Third Base

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    How The Voting Looks

    1. Pablo Sandoval, Giants: 2,180,147

    2. David Wright, Mets: 2,053,744

    3. David Freese, Cardinals: 1,152,038

    4. Chris Johnson, Braves: 829,420

    5. Ryan Zimmerman, Nationals: 686,905

    Who Deserves to Start: David Wright, Mets

    Forget about the fact that the All-Star Game is being played at Citi Field, Wright's home park, and forget about the fact that Wright has an eight-point lead on Sandoval in the batting average department.

    Wright's on-base percentage is more than 60 points higher than Sandoval's, while Captain America holds a more than 100-point advantage over the Kung Fu Panda in OPS.

    Both are going to finish the season with batting averages around .300, somewhere between 20-to-30 home runs and in the neighborhood of 90 RBI.

    Now factor in the two seemingly meaningless things I said to forget a minute ago.

    With all things being equal, Wright deserves the starting nod in his home ballpark.


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    How The Voting Looks

    1. Buster Posey, Giants: 2,606,434

    2. Yadier Molina, Cardinals: 2,543,588

    3. John Buck, Mets: 866,471

    4. Jonathan Lucroy, Brewers: 630,902

    5. Brian McCann, Braves: 627,056

    Who Deserves to Start: Yadier Molina, Cardinals

    This race is going to go down to the wire, as both Posey and Molina are worthy of getting the starting nod for the National League.

    But only one catcher can start, and the honor should go to Molina, who is simply having a ridiculous season at the plate:

    Molina .352 .882 25 (4) 36 29
    Posey .316 .905 29 (8) 41 29

    As you can see, Posey has the slightest of advantages in the power department over his veteran counterpart.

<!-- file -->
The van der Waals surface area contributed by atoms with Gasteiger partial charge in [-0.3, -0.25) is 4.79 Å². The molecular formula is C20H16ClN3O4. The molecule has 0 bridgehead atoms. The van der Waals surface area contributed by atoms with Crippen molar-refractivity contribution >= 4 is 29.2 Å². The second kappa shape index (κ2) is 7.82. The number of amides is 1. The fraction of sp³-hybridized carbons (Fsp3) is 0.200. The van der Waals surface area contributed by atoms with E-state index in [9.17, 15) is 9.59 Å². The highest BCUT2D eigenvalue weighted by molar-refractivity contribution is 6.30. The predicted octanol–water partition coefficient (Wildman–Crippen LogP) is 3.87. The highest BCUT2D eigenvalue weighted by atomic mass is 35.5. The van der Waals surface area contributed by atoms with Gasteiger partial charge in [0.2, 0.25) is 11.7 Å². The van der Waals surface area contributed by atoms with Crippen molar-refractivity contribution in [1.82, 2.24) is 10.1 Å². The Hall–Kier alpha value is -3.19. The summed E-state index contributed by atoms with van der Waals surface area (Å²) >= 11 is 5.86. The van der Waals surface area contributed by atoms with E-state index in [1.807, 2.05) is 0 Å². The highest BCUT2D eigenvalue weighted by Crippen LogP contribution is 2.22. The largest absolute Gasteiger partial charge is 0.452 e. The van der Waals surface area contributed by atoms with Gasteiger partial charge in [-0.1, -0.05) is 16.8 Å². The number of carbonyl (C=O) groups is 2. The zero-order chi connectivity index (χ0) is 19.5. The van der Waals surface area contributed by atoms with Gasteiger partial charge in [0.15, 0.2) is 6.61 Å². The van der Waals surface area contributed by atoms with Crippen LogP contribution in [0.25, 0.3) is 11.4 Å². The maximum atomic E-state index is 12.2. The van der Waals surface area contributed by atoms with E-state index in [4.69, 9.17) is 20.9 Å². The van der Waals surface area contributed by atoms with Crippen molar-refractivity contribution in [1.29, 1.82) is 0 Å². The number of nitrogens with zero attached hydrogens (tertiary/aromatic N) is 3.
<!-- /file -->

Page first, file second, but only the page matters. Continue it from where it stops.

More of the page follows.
But Molina is tied with Miguel Cabrera for the highest batting average in all of baseball, and that nearly 40-point advantage over Posey in the category is big enough where Molina should be the pick here.


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    How The Voting Looks

    1. Carlos Beltran, Cardinals: 2,385,240

    2. Justin Upton, Braves: 2,054,225

    3. Bryce Harper, Nationals: 1,981,030

    4. Ryan Braun, Brewers: 1,645,904

    5. Carlos Gonzalez, Rockies: 1,508,355

    6. Matt Holliday, Cardinals: 1,330,471

    7. Andrew McCutchen, Pirates: 1,319,419

    8. Hunter Pence, Giants: 1,286,163

    9. Shin-Soo Choo, Reds: 1,274,755

    10. Angel Pagan, Giants: 1,131,176

    11. Carlos Gomez, Brewers: 1,027,684

    12. Gregor Blanco, Giants: 934,174

    13. Jon Jay, Cardinals: 884,323

    14. Domonic Brown, Phillies: 837,748

    15. B.J. Upton, Braves: 733,744

    Who Deserves to Start: Domonic Brown, Phillies; Carlos Gomez, Brewers; Carlos Gonzalez, Rockies

    The popularity contest reaches the height of its insanity in the outfield, where the three most deserving candidates to start in the outfield for the National League—two of whom play for small-market clubs—sit fifth, 11th and 14th in the voting.

    I'm not trying to take anything away from the seasons that Beltran, Upton and Harper have had, but they simply pale in comparison to the numbers of the three most deserving outfielders on the senior circuit:

    Beltran .306 .874 23 (16) 44 34
    Harper .287 .973 20 (12) 23 29
    Upton .247 .835 25 (15) 32 45
    Totals: .279 .894 68 (43) 99 108
    Brown .276 .876 30 (19) 48 34
    Gomez .317 .943 36 (12) 37 43
    Gonzalez .316 1.041 42 (20) 56 57
    Totals: .303 .954 108 (51) 141 134

    Of the three currently selected to start, the strongest case could be made for Beltran, whose numbers are certainly on the same level as Brown's.

    But that's it.

    Upton has hit .215 with three home runs and 15 RBI since May 1, doing almost all of his hitting in the first month of the season.

    Look at those numbers again: .215 with three home runs and 15 RBI over his past 40 games. That's not All-Star caliber production on any level.

    Gomez's numbers speak for themselves—and for those who put a lot of weight into the WAR (Wins Above Replacement) statistic, Gomez's WAR is among the three highest in all of baseball, according to Baseball-Reference, ESPN and FanGraphs.